Headphones can seem like a ‘must-have’ in a college library, a function of responsible students’ attempts to isolate themselves from the conversations and noises around them. However, another form of distraction may be coming right up those cables.
September 28, 2017
“Music with lyrics is very likely to have a problematic effect when you’re writing or reading,” said Clifford Nass, a professor at Stanford University. “Probably less of an effect on math, if you’re not using the language parts of your brain.”
Music has a profound impact on our state of being, altering everything from mood to heart rate. It can energize or depress us. Medium levels of arousal are ideal for studying — not too agitated and not too relaxed — and music can also be an effective tool in leading students to that level.
“Imagine trying to learn something while you’re on a roller coaster,” Nass said. “If you’re feeling agitated, you can listen to more calming music, and that will have a positive effect.”
Glenn Schellenberg, a professor in the psychology department at the University of Toronto, published a study that indicates fast, loud background music hinders reading comprehension.
“The reason why it’s a mess is you have cognitive limitations. If you’re doing two things at once you don’t focus as well,” he said. “On the other hand, we know that music changes how you feel, and often it can change how you feel positively.”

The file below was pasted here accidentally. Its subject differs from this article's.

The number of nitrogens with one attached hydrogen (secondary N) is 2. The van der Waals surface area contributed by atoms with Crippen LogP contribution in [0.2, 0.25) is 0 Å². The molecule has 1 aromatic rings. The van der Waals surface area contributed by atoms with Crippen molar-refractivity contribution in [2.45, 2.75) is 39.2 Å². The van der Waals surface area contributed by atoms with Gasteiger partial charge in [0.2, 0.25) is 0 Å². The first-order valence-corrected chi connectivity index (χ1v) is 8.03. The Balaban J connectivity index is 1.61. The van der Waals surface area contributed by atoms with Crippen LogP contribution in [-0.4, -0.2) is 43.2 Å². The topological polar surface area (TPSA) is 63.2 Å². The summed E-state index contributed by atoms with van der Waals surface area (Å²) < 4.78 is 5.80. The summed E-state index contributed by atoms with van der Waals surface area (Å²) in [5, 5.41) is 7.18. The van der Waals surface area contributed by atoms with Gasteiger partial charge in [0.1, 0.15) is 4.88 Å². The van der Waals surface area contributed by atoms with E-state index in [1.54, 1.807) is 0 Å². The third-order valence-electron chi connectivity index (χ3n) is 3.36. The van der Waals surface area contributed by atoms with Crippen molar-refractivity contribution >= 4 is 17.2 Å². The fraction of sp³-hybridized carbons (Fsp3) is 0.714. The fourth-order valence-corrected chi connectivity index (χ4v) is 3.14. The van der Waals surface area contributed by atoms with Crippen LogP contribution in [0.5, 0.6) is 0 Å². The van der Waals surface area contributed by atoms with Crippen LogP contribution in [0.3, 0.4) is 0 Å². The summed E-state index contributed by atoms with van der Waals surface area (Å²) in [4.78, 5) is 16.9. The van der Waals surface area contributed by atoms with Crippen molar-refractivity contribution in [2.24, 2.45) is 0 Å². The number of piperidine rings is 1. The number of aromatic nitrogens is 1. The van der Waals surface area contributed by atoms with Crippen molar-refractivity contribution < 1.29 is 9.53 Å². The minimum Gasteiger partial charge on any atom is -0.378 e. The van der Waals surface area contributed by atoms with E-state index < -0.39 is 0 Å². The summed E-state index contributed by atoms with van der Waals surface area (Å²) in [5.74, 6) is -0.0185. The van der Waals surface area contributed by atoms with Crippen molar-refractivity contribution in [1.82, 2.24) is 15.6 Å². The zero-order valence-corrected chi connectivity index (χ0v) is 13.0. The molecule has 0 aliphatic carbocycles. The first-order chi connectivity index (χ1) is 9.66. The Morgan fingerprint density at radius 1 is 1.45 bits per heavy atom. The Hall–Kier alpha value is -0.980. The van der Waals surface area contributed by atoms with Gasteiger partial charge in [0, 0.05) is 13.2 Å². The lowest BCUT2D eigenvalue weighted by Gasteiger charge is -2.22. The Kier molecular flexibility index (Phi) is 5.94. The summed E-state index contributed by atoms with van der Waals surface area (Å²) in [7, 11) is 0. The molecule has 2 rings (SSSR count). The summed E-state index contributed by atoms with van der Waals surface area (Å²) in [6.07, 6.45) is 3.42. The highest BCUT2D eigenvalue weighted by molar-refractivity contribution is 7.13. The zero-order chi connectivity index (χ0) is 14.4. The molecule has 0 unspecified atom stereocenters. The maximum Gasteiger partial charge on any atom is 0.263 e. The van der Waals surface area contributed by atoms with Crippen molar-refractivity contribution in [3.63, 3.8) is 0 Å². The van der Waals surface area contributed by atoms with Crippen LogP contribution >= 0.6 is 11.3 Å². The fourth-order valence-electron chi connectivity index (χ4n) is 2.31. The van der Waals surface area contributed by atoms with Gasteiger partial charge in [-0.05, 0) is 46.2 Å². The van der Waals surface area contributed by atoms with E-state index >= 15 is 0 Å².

In other words, it seems carefully tailoring the music you listen to while studying, based on the subject matter and your mood can help keep you focused — so much time as you stay away from lyrics while doing language-based work.
Music has always had its place at college, but as it has become more portable and high quality, it is reaching areas where it never used to take up residence.
“In my day, there was no way you could bring music to the library,” Nass said. “When [today’s students] go to the library to study, they bring their noise, and music, with them.”
In any case, music is very likely better than Facebook and Twitter, and in a world where multitasking has become extremely common because everything is on one device, some students find music helps keep them focused while studying.
“Especially when music doesn’t have words, it can help me get into the reading and stop me getting distracted by other things,” said Melanie Fineman, a junior at Brown University. “It makes studying more enjoyable.”
Some more modern alternatives to the usual lyric-less Mozart:
• Paul Kalkbrenner
• Glitch Mob
• God Is An Astronaut
• Explosions in the Sky
This article is a re-post, with small modifications, of “Should you listen to music while you study?” an article published on usatoday.com by Sofia Castello y Tickell.
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